In 'Motivations for Doing Homework', the authors found that homework has an especially negative impact on at risk students. Katz (2010) found that students completed homework not out of a sense of intrinsic motivation to learn and achieve, but from a "desire to please" or "avoidance punishment" (extrinsic motivators), and that this type of motivation is "undesired".


Intrinsic motivation towards school declines as a student gets older and starts to run up against their desire to do things on their own (aligning with self-determination theory), making homework more of a chore than a pursuit, especially in high school students.

In the column of I don't want to be in this researcher's class, this researcher concluded that "Pragmatically...homework is bound  to be boring at times" and that it parallels with the working world where you sometimes have to "endure boredom." Adding, that "lack of interest is a natural part of learning that must nonetheless be overcome through persistence." Cautioning that "Homework is largely a solitary activity associated with negative effects." The study did point out that "collaborative (homework) assignments seemed rare." (Bempechat,2011)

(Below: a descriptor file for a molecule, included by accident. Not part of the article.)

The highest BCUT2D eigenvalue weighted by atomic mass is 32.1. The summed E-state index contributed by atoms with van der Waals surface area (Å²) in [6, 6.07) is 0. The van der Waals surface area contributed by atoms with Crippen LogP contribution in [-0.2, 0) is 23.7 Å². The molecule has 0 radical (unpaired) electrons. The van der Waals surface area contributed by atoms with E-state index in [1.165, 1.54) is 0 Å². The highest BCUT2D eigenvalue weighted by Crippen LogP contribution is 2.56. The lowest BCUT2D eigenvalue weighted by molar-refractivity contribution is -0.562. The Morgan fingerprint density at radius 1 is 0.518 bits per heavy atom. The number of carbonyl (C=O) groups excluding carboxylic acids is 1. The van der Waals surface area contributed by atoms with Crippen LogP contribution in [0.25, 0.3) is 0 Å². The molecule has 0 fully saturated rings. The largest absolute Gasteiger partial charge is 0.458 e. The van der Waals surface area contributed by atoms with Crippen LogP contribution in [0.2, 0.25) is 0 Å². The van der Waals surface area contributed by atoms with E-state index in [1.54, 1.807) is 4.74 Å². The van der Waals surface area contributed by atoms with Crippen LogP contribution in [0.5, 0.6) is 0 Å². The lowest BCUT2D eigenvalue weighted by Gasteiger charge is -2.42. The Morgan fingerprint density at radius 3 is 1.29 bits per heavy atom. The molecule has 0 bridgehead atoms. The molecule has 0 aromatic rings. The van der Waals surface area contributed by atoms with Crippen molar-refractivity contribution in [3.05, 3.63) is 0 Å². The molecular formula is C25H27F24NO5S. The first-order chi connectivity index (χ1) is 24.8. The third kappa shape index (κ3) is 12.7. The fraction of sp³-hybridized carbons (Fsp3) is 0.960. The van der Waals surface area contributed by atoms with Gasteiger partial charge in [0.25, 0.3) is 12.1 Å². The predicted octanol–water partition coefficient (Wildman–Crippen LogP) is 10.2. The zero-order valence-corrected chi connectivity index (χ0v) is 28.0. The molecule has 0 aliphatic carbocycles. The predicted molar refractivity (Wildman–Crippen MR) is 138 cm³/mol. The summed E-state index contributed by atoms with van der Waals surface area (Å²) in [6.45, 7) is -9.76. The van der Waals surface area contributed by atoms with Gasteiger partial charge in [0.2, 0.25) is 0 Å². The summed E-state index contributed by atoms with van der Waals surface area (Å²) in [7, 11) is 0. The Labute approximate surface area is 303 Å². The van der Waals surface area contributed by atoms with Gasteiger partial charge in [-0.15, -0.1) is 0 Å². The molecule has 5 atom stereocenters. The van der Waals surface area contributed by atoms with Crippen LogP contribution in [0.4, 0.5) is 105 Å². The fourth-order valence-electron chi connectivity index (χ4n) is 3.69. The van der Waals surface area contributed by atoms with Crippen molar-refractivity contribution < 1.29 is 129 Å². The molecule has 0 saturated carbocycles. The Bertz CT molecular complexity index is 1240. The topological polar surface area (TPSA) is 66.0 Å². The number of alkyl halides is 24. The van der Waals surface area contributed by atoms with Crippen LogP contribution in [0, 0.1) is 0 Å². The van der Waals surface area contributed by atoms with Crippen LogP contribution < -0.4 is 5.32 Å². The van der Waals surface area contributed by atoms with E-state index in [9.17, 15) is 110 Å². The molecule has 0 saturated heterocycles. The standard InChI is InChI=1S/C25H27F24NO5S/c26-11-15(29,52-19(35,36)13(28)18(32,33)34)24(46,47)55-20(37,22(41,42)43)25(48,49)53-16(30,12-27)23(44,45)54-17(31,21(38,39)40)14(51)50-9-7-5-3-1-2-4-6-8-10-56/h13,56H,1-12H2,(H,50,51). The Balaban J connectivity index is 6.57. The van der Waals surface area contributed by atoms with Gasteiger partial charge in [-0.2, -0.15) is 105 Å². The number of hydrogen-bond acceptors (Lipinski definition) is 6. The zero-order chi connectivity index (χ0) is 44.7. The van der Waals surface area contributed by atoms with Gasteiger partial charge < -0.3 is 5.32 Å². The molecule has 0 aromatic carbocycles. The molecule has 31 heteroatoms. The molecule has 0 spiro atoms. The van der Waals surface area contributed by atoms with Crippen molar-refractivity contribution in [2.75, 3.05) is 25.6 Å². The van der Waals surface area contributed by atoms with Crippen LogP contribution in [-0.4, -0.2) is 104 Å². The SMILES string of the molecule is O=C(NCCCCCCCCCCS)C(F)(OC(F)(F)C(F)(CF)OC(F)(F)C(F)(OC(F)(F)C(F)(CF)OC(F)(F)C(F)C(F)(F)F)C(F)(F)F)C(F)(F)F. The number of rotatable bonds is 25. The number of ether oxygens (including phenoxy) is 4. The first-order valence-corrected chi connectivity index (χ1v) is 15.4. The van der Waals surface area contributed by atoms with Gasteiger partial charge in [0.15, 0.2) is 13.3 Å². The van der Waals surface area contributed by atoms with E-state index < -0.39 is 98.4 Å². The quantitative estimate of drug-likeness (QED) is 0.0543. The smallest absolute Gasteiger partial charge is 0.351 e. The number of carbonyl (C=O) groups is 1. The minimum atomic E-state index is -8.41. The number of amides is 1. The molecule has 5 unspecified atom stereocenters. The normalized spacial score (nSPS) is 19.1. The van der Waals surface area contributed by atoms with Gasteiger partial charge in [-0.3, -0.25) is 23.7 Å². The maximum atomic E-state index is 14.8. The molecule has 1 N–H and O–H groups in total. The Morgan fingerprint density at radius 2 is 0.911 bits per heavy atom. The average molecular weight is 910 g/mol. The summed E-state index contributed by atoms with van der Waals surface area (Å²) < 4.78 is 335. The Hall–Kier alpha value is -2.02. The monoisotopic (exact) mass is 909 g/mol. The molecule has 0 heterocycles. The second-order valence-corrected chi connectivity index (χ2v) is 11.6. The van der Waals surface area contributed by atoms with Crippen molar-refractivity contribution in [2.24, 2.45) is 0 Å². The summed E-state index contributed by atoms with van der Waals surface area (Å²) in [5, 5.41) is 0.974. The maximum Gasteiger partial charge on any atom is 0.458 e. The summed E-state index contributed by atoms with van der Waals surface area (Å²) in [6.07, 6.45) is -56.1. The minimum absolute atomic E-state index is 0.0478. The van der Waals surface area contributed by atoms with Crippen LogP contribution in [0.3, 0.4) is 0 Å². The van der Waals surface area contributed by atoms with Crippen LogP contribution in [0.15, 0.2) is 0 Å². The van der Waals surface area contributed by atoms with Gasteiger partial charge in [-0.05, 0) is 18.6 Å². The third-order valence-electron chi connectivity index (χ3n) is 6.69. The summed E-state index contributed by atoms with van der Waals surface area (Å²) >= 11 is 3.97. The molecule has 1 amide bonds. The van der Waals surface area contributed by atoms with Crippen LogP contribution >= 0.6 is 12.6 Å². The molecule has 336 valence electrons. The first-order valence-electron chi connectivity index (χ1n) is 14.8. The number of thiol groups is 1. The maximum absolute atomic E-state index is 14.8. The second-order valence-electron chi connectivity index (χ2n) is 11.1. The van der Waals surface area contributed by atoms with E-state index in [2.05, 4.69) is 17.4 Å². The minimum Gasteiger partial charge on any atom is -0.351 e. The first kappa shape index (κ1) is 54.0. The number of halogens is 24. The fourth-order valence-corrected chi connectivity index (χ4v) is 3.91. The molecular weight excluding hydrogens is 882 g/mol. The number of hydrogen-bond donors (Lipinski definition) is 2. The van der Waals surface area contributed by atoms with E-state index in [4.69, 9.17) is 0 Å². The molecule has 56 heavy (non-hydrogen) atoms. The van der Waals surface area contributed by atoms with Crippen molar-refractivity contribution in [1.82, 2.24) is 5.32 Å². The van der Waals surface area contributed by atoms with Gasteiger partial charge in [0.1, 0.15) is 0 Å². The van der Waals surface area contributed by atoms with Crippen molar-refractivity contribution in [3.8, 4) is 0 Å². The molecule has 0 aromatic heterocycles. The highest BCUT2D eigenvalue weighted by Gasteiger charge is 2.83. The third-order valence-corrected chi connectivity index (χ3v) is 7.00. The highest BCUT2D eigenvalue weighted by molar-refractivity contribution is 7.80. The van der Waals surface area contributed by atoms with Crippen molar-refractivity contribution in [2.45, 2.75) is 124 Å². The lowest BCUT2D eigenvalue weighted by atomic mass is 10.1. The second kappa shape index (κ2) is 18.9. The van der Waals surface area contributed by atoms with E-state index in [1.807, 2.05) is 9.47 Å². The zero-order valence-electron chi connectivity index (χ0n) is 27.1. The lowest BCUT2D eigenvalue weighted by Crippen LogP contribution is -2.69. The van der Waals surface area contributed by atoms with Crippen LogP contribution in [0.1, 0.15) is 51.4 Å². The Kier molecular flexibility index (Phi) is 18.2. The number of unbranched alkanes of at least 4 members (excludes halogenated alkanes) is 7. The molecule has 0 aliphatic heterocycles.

The findings of these studies and others, is that the influence a teacher has on student motivation is extremely high.


Learning -Despite Marzano (2003) stating that "homework is one important factor that increases achievement" and that Bembenutty (2011) concluded that "homework is an academic endeavor of paramount importance for students, parents, and teachers", there is no statistical significant achievement gains at the elementary level (K-6, Cooper,1989; Cooper et al.,1998). Despite these findings and in spite of low effect sizes (.15) that support benefits of homework for elementary students, Cooper (1989) still recommended  homework for elementary students.